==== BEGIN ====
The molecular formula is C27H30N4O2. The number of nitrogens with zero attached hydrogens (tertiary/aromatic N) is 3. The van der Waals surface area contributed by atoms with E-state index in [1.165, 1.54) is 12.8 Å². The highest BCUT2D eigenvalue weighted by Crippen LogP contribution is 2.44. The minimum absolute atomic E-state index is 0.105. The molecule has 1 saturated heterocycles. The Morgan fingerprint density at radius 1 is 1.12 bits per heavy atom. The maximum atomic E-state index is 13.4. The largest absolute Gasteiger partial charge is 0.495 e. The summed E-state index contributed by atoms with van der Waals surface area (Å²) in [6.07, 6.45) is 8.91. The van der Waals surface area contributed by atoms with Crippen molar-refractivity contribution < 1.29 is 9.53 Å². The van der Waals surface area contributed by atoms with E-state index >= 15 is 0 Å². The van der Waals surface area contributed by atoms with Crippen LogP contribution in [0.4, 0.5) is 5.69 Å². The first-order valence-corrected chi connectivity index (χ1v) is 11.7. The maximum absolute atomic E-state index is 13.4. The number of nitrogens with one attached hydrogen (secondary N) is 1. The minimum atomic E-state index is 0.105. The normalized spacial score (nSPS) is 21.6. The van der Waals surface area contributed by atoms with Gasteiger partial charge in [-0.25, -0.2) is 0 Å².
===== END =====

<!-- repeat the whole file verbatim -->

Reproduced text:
The molecular formula is C27H30N4O2. The number of nitrogens with zero attached hydrogens (tertiary/aromatic N) is 3. The van der Waals surface area contributed by atoms with E-state index in [1.165, 1.54) is 12.8 Å². The highest BCUT2D eigenvalue weighted by Crippen LogP contribution is 2.44. The minimum absolute atomic E-state index is 0.105. The molecule has 1 saturated heterocycles. The Morgan fingerprint density at radius 1 is 1.12 bits per heavy atom. The maximum atomic E-state index is 13.4. The largest absolute Gasteiger partial charge is 0.495 e. The summed E-state index contributed by atoms with van der Waals surface area (Å²) in [6.07, 6.45) is 8.91. The van der Waals surface area contributed by atoms with Crippen molar-refractivity contribution < 1.29 is 9.53 Å². The van der Waals surface area contributed by atoms with E-state index >= 15 is 0 Å². The van der Waals surface area contributed by atoms with Crippen LogP contribution in [0.4, 0.5) is 5.69 Å². The first-order valence-corrected chi connectivity index (χ1v) is 11.7. The maximum absolute atomic E-state index is 13.4. The number of nitrogens with one attached hydrogen (secondary N) is 1. The minimum atomic E-state index is 0.105. The normalized spacial score (nSPS) is 21.6. The van der Waals surface area contributed by atoms with Gasteiger partial charge in [-0.25, -0.2) is 0 Å².